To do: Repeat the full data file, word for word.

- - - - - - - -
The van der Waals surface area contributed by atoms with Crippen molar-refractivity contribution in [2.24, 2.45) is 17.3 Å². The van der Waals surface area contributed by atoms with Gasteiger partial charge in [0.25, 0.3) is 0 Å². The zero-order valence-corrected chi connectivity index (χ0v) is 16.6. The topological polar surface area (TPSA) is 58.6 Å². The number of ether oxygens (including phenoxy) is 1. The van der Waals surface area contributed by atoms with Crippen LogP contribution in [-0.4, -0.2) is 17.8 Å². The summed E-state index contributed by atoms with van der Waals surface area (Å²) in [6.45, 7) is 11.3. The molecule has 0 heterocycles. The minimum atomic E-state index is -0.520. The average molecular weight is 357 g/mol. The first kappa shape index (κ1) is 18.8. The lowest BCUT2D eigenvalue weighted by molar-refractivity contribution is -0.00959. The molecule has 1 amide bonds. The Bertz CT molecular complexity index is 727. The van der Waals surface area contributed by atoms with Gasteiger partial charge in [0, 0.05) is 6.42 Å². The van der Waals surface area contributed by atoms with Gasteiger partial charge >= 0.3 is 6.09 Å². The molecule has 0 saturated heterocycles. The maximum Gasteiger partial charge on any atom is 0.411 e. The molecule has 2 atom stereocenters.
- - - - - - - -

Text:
The van der Waals surface area contributed by atoms with Crippen molar-refractivity contribution in [2.24, 2.45) is 17.3 Å². The van der Waals surface area contributed by atoms with Gasteiger partial charge in [0.25, 0.3) is 0 Å². The zero-order valence-corrected chi connectivity index (χ0v) is 16.6. The topological polar surface area (TPSA) is 58.6 Å². The number of ether oxygens (including phenoxy) is 1. The van der Waals surface area contributed by atoms with Crippen LogP contribution in [-0.4, -0.2) is 17.8 Å². The summed E-state index contributed by atoms with van der Waals surface area (Å²) in [6.45, 7) is 11.3. The molecule has 0 heterocycles. The minimum atomic E-state index is -0.520. The average molecular weight is 357 g/mol. The first kappa shape index (κ1) is 18.8. The lowest BCUT2D eigenvalue weighted by molar-refractivity contribution is -0.00959. The molecule has 1 amide bonds. The Bertz CT molecular complexity index is 727. The van der Waals surface area contributed by atoms with Gasteiger partial charge in [0, 0.05) is 6.42 Å². The van der Waals surface area contributed by atoms with Gasteiger partial charge >= 0.3 is 6.09 Å². The molecule has 0 saturated heterocycles. The maximum Gasteiger partial charge on any atom is 0.411 e. The molecule has 2 atom stereocenters.